Gear Rundown: Nic Pettersen of Northlane

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Gear Rundown: Nic Pettersen of Northlane

Nick Pettersen Northlane
Words by Alasdair Belling

Nic sat down with Mixdown to chat about his tips for tuning, drummer hacks, and why on earth his kit looks so strange to the naked eye.

From the opening seconds of Northlane’s breakout 2012 hit “Dispossession”, there was one question on the lips of drummers around Australia: who on earth was producing those complex – and tasty – beats?

Read up on all the latest features and columns here.

That drummer was Nic Pettersen, who over the last decade has gone on to become one the most recognisable heavy drummers in the world.

Taking a unique approach to Northlane’s already left-field brand of metalcore, Nic’s work stands head and shoulders above a crowded field of drummers overreliant on china-busting breakdowns.

The likes of “Impulse”, “Bloodline”, and “Quantum Flux” have become regular fixtures on the practice playlists of budding skinsmen and women, with their odd-metre grooves and linear fills challenging and inspiring countless others.

Nic sat down with Mixdown to chat about his tips for tuning, drummer hacks, and why on earth his kit looks so strange to the naked eye.

Regarding your set-up: why are your drums angled so much?

“The first thing I started to tilt away was China – I was cracking the shoulder of the cymbal, so to combat that I tilted it away, and that felt really cool.

The next thing to go was my snare – that was a total accident at band practice because the basket of my snare stand was just a bit loose – but I’d been rim-shotting everything, not missing a hit, so that stayed.

I also realised, just from putting GoPro’s up and going over the footage, I was holding my arms up really wide.

It was mainly to keep my arms down and just not use up as much energy. It looks pretty dramatic from the crowd though!”

What are your tuning tips?

“The toms are the easiest part of the kit to tune. With my floor toms, the top heads are finger tight, with a 16th turn on the drum key afterwards. They’re floppy but still have a note to it. The resonant side has to be higher – always!

The rack tom is very similar, with a bit more of a turn on the top head – but still pretty low. 

My kick drum is just finger tight on the batter side, and the resonant side is tightened so there are no wrinkles on the head.

I want the kick as low as possible with no note in it – I don’t do a lot of fast doubles, it’s more pattern work, so I’m not looking for any rebound really.

I’m currently running two snare drums, but one’s tuned low and one is high.

The high-tuned snare is relatively cranked – it has to be snappy but also has the mid-range in there- it’s a super aggressive tone from front-of-house. The bottom head is cranked too.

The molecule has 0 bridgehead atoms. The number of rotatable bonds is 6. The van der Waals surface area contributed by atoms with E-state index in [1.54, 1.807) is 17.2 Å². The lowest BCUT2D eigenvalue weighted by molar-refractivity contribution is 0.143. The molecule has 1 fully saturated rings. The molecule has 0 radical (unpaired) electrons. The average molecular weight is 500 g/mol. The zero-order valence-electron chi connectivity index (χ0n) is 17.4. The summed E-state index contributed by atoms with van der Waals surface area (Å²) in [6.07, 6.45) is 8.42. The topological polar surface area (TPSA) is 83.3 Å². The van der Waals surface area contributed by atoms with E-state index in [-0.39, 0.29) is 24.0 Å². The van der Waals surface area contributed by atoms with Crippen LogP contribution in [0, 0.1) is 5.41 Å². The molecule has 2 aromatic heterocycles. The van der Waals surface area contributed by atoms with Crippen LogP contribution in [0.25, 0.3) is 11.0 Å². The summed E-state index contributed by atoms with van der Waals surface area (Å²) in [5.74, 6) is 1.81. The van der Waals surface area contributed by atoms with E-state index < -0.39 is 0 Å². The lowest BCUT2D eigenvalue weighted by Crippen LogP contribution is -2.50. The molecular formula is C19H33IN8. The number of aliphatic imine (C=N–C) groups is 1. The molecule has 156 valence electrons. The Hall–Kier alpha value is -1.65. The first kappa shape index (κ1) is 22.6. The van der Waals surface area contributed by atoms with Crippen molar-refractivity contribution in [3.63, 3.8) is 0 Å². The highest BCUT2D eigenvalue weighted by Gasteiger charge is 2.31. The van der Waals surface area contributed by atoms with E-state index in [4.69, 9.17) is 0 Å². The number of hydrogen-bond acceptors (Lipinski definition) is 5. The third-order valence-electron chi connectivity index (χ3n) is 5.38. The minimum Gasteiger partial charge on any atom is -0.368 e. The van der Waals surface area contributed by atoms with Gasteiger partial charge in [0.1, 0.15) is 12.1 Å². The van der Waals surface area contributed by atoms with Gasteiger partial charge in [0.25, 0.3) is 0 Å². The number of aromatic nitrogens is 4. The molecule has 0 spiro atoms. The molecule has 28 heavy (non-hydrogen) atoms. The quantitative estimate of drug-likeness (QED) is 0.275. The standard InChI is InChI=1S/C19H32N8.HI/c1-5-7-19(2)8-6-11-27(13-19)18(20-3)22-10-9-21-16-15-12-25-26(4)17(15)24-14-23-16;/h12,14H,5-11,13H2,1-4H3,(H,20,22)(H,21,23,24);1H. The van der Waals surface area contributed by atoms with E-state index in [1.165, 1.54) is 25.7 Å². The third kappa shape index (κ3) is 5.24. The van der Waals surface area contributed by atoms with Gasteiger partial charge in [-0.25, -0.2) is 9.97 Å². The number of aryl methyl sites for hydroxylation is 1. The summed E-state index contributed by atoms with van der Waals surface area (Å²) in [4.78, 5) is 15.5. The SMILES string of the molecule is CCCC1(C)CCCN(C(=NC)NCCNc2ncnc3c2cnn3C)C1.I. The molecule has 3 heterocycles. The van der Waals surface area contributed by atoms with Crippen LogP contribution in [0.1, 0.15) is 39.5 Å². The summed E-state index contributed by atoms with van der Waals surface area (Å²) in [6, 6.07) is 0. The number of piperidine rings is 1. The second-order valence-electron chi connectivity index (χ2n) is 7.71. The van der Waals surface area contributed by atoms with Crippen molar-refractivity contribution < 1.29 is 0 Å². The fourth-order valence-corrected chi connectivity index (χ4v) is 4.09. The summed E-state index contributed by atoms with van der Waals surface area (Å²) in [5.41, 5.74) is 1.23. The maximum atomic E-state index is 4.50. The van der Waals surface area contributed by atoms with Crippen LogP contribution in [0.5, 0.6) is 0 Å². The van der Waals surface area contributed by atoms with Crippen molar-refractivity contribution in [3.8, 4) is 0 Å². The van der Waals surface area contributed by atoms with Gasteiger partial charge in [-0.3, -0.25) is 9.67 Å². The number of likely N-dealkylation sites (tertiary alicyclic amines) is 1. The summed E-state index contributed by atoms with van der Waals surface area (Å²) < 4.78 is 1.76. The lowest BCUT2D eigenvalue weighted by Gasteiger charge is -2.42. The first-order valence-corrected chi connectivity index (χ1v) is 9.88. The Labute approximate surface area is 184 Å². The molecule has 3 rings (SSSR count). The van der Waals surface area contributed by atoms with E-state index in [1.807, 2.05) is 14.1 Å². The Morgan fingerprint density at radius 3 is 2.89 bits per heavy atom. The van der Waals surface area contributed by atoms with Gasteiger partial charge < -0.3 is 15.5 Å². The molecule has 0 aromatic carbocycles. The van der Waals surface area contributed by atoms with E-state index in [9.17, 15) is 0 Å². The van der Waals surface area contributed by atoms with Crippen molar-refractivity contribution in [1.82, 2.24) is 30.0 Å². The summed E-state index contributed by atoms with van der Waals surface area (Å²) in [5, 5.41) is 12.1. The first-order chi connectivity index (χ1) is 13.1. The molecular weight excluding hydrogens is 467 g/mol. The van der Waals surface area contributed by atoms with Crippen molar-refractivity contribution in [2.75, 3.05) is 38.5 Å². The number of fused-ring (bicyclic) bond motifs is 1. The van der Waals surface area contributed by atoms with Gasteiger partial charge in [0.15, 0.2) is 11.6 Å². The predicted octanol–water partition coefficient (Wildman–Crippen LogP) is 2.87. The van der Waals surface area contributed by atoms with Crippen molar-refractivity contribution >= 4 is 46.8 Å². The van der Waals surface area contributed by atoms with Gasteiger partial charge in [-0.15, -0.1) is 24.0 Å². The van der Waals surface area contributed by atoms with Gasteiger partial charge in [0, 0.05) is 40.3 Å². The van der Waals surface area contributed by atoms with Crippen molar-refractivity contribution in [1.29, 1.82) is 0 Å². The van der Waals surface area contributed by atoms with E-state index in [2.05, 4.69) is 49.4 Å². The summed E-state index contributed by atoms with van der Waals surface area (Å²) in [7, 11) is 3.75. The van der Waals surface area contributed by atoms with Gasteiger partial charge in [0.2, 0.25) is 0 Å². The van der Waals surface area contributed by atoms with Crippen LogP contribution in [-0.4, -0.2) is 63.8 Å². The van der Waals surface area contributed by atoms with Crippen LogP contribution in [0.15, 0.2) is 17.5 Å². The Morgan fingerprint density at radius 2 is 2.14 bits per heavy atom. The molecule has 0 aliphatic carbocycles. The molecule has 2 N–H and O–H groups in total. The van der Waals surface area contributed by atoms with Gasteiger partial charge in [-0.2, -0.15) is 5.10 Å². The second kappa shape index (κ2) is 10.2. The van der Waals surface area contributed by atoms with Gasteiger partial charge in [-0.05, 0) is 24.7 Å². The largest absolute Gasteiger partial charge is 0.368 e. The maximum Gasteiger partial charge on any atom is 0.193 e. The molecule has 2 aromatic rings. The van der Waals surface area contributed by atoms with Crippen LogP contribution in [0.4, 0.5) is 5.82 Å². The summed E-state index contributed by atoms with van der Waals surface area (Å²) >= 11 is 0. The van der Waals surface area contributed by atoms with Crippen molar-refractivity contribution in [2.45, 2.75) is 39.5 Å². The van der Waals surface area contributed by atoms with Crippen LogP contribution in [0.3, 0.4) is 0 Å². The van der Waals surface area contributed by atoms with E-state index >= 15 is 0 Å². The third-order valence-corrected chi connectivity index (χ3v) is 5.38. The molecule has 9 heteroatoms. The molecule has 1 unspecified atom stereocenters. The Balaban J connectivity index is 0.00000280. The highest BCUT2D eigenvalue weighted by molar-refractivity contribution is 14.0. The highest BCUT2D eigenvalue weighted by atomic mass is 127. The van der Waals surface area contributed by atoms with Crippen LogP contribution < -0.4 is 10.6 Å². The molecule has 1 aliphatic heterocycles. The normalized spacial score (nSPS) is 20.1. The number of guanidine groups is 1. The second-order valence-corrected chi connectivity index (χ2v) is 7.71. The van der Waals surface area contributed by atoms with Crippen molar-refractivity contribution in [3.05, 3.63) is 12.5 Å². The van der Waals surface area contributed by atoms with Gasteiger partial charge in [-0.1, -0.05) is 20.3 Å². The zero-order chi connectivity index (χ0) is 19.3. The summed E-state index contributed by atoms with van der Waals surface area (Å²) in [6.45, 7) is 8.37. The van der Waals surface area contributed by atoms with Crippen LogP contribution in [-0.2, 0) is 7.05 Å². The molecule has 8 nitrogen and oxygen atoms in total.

With the lower snare, the resonant side is the same as the high-tuned snare, but the batter side is obviously way lower.

A trick as well – you can crank the batter side, and then drop the two lugs that are closest to you.

It’s an easy way to get a nice snap without getting heaps of overtones.”

Any drummer hacks?

“I’m all about hacks – there are so many ways to hack tuning drums!

I’ll use resonator rings over moon gels (for example) on my snares.

When you have toms that have bowing tails – i.e. the note is dipping after you’ve struck it – straight away, that means the tension rods of the bottom heads aren’t even. An easy fix is whacking some gaff tape on the bottom head, which helps a lot.

You can put cotton buds into the grommets of toms – that results in a similar sort of thing, but they act more like a gate because the buds bounce before falling on the head.

Only put in one at a time though – otherwise, you’ll have to take the head off to get them out!”

A hack for moon gels – a lot of people buy gels and whack them on the drums but after an hour of practise you might notice them getting dirty, or curling in on themselves.

If you’ve got old drum heads or a piece of plastic – if you cut out a little circle and put it on top of the moon gel it stops it from curling up and getting gross and dirty – this makes them last months longer.”

Which current drummers are getting you excited?

Benny Grebb for sure! For the last few years, he’s been a massive inspiration to me. He could play in any band on the planet and nail it – he has that rare versatility.

Still to this day, Steve Judd (Karnivool) is also a massive influence on me. I’ve definitely taken some influences from him and tried to adapt it to my own realm.”

Gear Rundown:

Tama star classic kit

  • 10 x 6.5 rack
  • 14 x 12 first floor
  • 16 x 14 second floor
  • 22 x 20 kick
  • Evetts Nic Pettersen Signature Snare 

Cymbals (Sabian)

  • 18’ AX Ozone crash
  • 14” AAX and 2x 16” XSR stage (bottom) and 16” XSR ozone (top) for “techno” hats
  • 18” AAX Explosion
  • 12” HHX splash
  • 10” HHX Evolution Splash
  • 19” AAX explosion
  • 20” AAX explosion
  • 13” HHX evolution hi-hats
  • 21” AA Holy China

Hardware (Tama)

  • Tama Road Pro booms x4
  • 4X boom arm attachments
  • Iron Cobra Roadpro hat stands
  • Iron Cobra Roller Glides (pedals)
  • Vater Power 3A’s 

Nick pettersen northlane

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